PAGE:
The moral of the story? How you choose to divide your portfolio between stocks and bonds can have a significant impact. Work closely with your financial advisor to ensure that you’re choosing the best allocation for your current circumstances.
When advising clients on how best to structure and manage their portfolios, we talk in depth about their short-term and long-term needs and goals; and our advice to someone who plans to retire in three years would differ greatly from our advice to someone in their 30s.
This is where the strategy of asset-liability matching comes into play. It involves matching long-term liabilities with long-term assets and matching short-term liabilities with short-term assets.
Asset-liability matching follows a two-pronged strategy:
The graph below illustrates how this works. Ideally, a portfolio would allocate cash assets for immediate-term (1 to 2-year) needs such as current living expenses or purchasing a car. It would allocate bonds for short-term (3 to 5-year) needs such as future living expenses or saving for a house. Then it would allocate stocks for longer-term needs such as retirement.
We recommend allocating at least three to five years of known liquidity needs in cash and bonds. This allows investors to remain patient and think long-term during the inevitable turbulent periods the stock market will experience. The last thing you want to be forced to do is to sell high-quality stocks at depressed values just to support your current liquidity needs.
An asset-liability matching strategy is most successful when an investor maintains his or her spending rate at a sustainable level and stays invested without reacting emotionally during volatile markets (as outlined in the first two behaviors discussed above).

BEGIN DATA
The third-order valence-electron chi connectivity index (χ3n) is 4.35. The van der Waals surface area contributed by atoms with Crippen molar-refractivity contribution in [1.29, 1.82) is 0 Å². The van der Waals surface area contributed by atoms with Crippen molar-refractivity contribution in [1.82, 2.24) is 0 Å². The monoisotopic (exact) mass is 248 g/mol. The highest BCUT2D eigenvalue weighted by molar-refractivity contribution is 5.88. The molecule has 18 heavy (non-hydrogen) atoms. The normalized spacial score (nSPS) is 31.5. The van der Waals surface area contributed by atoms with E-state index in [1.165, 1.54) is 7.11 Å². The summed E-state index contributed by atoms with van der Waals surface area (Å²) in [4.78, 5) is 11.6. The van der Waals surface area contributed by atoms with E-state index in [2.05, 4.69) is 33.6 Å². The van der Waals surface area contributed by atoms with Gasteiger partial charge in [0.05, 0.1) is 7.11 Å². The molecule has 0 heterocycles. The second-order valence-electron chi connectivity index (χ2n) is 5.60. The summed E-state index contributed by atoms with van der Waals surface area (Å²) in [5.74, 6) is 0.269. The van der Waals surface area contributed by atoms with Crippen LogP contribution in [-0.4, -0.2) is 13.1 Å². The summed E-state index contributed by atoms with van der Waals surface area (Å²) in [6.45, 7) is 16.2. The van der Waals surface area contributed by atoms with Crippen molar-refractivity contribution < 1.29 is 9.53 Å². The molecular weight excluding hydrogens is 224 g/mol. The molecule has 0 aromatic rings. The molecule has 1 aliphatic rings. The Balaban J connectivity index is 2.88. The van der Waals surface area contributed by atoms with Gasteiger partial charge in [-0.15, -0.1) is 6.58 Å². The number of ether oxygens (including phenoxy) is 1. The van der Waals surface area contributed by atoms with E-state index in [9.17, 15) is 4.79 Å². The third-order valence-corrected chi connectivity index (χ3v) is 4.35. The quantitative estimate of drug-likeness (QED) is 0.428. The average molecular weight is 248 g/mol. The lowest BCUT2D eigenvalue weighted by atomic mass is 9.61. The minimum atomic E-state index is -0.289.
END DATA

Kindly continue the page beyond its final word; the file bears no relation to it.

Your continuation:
As we discussed in our note on Planning for the Unexpected, your IPS serves as your portfolio’s cornerstone document, one to which you should return whenever you’re in doubt about how to behave. It not only establishes clear investment goals and objectives, but also removes the emotion from financial planning. It looks at your time horizon and your personal risk tolerance to determine your appropriate asset allocation, and also lays out your spending and cash flow requirements.
An IPS should be reviewed every two years, but never changed in reaction to short-term market movements. You should only make changes if your personal or financial circumstances change significantly (for example, if you were single when you developed your IPS but now have a family, chances are both your goals and your cash flow are quite different).
If you do not already have an IPS, we can work with you to create one. It will help create peace of mind and a clear path to your financial future.
As we hope this document has demonstrated, with some thoughtful planning and professional guidance you can have a lot more control over your financial future than the newspaper headlines would have you believe.
This newsletter is intended for educational purposes only. For financial planning advice specific to your needs or for further information, please consult your portfolio manager.